Packers in need of veteran talent at cornerback
Seventh in a nine-part Packers position-analysis series.
GREEN BAY – With his pass defense in shambles last offseason, general manager Ted Thompson utilized free agency, the draft and even a noteworthy player release in an effort to upgrade the Green Bay Packers' depth chart at cornerback.
It started last March when, as part of Thompson’s unprecedented free-agent spree, the Packers reunited with 2011 fourth-round pick Davon House. House lent a veteran voice to a young depth chart as someone who not only knew the Packers’ defense but also had seen more of the NFL than his new teammates after two seasons in Jacksonville.
A month later, Thompson revealed his top offseason priority when he traded down and used his first draft pick to select cornerback Kevin King. With the Packers’ original pick at No. 29, Thompson passed on drafting former Wisconsin edge rusher T.J. Watt, who instead went to the Pittsburgh Steelers one pick later. King endured an injury-riddled season without an interception and was placed on injured reserve after undergoing shoulder surgery in early December.
Thompson showed in early September just how serious he was about improving the Packers’ cornerback situation. A day after the season opener, he released third-year cornerback LaDarius Gunter. In 2016, Gunter led Packers cornerbacks in snaps. He was matched against the opponent’s top receiver throughout their playoff march to the NFC Championship game. But Gunter (4.69) couldn’t run at an NFL level, so Thompson cut him.
When the season opened, four of the Packers’ seven cornerbacks were new to the roster. Gunter’s release left the Packers with only two holdovers: Damarious Randall and Quinten Rollins.
But all the changes netted virtually the same results.
After finishing 31st against the pass in 2016, the Packers improved only to 23rd in passing yards allowed last season. They actually slipped in opponent passer rating — a more telling stat for overall pass defense — from 26th in 2016 to 31st last season.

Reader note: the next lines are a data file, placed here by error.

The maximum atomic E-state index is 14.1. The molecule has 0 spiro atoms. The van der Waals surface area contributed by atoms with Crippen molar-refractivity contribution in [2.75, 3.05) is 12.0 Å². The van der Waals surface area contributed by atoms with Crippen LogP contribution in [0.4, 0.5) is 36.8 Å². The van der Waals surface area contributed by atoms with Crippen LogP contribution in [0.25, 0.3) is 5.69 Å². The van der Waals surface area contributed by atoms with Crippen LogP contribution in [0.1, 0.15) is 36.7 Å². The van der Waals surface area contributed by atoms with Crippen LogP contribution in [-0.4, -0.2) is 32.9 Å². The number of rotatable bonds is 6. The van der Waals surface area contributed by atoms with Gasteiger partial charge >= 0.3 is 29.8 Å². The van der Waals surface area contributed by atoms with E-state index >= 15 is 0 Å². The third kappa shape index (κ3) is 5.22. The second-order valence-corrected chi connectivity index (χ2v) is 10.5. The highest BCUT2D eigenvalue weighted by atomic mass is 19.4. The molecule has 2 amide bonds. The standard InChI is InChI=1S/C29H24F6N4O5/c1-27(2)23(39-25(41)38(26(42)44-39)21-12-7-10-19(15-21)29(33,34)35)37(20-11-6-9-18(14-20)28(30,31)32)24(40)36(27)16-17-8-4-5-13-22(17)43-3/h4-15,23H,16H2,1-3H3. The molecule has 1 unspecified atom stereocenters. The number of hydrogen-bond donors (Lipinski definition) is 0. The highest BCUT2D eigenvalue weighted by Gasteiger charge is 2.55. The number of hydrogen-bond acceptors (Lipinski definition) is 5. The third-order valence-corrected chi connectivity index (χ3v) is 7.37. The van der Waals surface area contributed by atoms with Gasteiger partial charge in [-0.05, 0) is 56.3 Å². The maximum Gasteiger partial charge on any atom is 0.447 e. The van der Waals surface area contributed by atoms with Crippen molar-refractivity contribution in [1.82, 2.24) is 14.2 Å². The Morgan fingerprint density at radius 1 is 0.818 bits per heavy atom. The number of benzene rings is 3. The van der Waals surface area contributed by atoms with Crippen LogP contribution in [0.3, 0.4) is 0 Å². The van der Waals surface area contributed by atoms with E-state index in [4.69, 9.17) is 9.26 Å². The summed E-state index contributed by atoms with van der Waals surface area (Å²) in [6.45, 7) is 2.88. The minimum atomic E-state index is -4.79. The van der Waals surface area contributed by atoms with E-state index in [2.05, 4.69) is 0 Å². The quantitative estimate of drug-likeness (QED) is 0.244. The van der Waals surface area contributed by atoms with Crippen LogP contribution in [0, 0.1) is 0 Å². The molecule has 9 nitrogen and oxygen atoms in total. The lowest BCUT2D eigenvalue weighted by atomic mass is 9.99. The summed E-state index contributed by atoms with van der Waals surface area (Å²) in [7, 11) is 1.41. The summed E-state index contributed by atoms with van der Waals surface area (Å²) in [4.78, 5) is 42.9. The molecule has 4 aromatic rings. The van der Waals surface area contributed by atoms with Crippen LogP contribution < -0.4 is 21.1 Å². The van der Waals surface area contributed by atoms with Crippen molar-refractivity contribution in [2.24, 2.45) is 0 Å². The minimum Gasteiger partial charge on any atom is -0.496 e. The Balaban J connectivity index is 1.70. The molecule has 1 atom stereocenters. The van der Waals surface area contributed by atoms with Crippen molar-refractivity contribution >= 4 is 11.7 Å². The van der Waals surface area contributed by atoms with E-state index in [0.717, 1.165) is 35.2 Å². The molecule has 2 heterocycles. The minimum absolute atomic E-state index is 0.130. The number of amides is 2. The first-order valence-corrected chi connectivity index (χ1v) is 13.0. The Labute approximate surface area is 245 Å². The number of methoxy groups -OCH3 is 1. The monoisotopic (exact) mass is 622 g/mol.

Several elements factor into solid pass defense, and the Packers’ absent pass rush, shoddy coverage from linebackers and underwhelming safety play didn’t help. But it’s clear the Packers need better production from their corners.
New general manager Brian Gutekunst inherits Thompson’s mess at cornerback, and another busy offseason at the position seems warranted.
On paper, the Packers appear to have at least one building block. The best thing that happened for their cornerback position in 2017 was Randall’s rebound. After a dismal sophomore slump, Randall had a fine third season. His trajectory has been reminiscent of receiver Davante Adams, who followed a terrible second season with a promising third, and then a stellar fourth. If Randall can have the kind of fourth season Adams just completed, the Packers will have a standout corner. As it is, Randall has shown good ball skills in a secondary severely lacking playmakers.
It’s too early to know what kind of player King will become — and, to hear him discuss the future, it’s clear he has the confidence to be a No. 1 corner — but his history of shoulder injuries is cause for long-term concern. King’s rookie season ended because his left shoulder wouldn’t stop popping out of its socket, eventually requiring surgery. He also had shoulder surgery after his freshman season at Washington, and it’s possible shoulder problems will recur throughout his career. If King stays healthy, he showed enough promise to believe he can join Randall as a building block at corner. If not, the Packers eventually might rue passing on Watt.
With Alabama’s Minkah Fitzpatrick, Ohio State’s Denzel Ward and Iowa’s Josh Jackson, the draft will offer plenty of cornerback talent that likely will be taken around the time the Packers are on the clock at No. 14. The Packers need another starting-caliber corner, but adding more young talent isn’t the best approach. The Packers have used their top draft pick on a corner two of the past three years, leaving the depth chart far too inexperienced. Other than House, none of the seven cornerbacks on the Packers’ initial 53-man roster last season was older than 25 or had played more than two NFL seasons. The depth chart beyond House looked like this: a trio of third-year corners (Randall, Rollins, Gunter), a second-year corner formerly undrafted (Josh Hawkins), a second-round rookie (King) and an undrafted rookie (Lenzy Pipkins). Their average age when the season began: 24. What the Packers’ cornerback depth chart really needs is veteran talent. Under a new general manager who emphasized free agency in his introductory news conference, don’t be surprised if the team looks to the open market.